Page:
Taking our cue from the “Staff Recommends” shelf that many bookstores feature, we would like to share with you some suggestions for your summer reading. Enjoy!
Inspired: Slaying Giants, Walking on Water, and Loving the Bible Again
By Rachel Held Evans
If the Bible isn’t a science book or an instruction manual, then what is it? What do people mean when they say the Bible is inspired? When Rachel Held Evans found herself asking these questions, she began a quest to better understand what the Bible is and how it is meant to be read. What she discovered changed her – and it will change you too.
Drawing on the best in recent scholarship and using her well-honed literary expertise, Evans examines some of our favorite Bible stories and possible interpretations, retelling them through memoir, original poetry, short stories, soliloquies, and even a short screenplay. Undaunted by the Bible’s most difficult passages, Evans wrestles through the process of doubting, imagining, and debating Scripture’s mysteries. The Bible, she discovers, is not a static work but is a living, breathing, captivating, and confounding book that is able to equip us to join God’s loving and redemptive work in the world. (from the liner notes)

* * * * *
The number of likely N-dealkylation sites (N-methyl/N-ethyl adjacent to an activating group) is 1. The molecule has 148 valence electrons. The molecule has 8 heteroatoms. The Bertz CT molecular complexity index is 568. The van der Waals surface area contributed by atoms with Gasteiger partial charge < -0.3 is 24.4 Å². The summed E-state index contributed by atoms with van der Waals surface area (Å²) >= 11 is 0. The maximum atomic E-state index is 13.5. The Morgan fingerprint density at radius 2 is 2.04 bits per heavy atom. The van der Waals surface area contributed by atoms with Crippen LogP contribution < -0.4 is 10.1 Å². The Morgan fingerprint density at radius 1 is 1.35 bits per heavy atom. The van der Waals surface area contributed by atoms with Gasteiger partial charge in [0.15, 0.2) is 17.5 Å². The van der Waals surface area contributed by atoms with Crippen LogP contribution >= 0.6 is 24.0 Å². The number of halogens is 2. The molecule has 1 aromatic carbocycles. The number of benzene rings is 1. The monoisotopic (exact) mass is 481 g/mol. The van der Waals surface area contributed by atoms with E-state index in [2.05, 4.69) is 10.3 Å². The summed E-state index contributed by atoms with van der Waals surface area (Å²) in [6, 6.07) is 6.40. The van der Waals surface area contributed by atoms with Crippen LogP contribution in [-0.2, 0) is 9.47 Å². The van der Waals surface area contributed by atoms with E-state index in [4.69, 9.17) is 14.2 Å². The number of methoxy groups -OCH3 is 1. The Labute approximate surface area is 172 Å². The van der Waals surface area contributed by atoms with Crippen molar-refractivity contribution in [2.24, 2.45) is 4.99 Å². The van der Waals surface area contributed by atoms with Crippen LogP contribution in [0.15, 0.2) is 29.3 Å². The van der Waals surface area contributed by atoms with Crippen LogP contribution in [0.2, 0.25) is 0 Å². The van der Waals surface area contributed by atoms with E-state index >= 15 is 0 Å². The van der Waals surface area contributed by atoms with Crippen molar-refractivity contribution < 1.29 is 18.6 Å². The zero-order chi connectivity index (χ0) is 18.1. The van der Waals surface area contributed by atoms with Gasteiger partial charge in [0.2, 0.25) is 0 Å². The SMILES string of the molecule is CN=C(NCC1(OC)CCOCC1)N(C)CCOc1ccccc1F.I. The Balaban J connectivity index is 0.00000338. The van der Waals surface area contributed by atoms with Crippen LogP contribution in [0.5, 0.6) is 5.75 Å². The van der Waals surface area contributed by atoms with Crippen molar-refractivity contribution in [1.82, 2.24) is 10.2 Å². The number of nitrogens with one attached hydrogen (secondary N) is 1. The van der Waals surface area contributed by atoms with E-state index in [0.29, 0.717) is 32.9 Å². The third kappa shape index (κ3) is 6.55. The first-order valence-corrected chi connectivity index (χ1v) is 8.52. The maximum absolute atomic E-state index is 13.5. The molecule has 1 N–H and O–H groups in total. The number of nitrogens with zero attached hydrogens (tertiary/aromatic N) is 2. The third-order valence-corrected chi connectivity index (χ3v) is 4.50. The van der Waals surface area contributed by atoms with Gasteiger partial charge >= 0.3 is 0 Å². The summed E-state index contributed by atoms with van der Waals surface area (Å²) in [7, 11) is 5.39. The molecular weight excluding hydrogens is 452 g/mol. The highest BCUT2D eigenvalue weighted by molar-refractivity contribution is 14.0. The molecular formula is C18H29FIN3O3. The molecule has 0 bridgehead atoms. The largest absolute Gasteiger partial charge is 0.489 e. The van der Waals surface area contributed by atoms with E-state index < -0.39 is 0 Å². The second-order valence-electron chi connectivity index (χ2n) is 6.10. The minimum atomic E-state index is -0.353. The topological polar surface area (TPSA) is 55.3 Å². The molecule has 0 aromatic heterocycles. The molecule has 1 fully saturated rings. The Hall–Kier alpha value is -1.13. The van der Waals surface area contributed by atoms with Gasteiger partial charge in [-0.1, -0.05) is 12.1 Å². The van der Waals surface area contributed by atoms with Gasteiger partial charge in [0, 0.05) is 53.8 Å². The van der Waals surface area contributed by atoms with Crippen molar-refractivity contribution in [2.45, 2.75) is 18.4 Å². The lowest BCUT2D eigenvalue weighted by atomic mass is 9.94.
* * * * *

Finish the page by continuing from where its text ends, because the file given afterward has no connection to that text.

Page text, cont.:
On the Brink of Everything: Grace, Gravity & Getting Old
By Parker J. Palmer
Looking back on eight decades of life – and on his work as a writer, teacher, and activist – Palmer explores what he’s learning about self and world, inviting readers to explore their own experience.
“Age itself,” he says, “is no excuse to wade in the shallows. It’s a reason to dive deep and take creative risks.”
With compassion and chutzpah, gravitas and levity, Palmer writes about cultivating a vital inner and outer life, finding meaning in suffering and joy, and forming friendships across the generations that bring new life to young and old alike. (from the liner notes)
To Dare the Our Father: A Transformative Spiritual Practice
By John Shea
The Lord’s Prayer accompanies the lives of Christians. When we are happy or sad, when we eagerly await for a child to be born or silently watch as an elder dies, alone in the woods or together in liturgy, filled with gratitude or emptied by grief, driven to praise or dragged to repent, the Our Father finds its way to our lips.
To Dare the Our Father recognizes and respects these experiences, but it envisions praying the prayer as a more sustained and challenging undertaking. How does it become for us a transformative spiritual practice? John Shea explores these questions and more to discover what it looks like to become people of prayer. (from the liner notes)
Barking to the Choir: The Power of Radical Kinship
By Gregory Boyle, S.J.
In a moving example of unconditional love in difficult times, the Jesuit priest and bestselling author of Tattoos on the Heart, Gregory Boyle, shares what three decades of working with gang members in Los Angeles has taught him about faith, compassion, and the enduring power of kinship.
This book is guaranteed to shake up our ideas about God and about people with a glimpse at a world defined by more compassion and fewer barriers. Gently and humorously, Barking to the Choir invites us to find kinship with one another and reconvinces us all of our own goodness. (from the liner notes)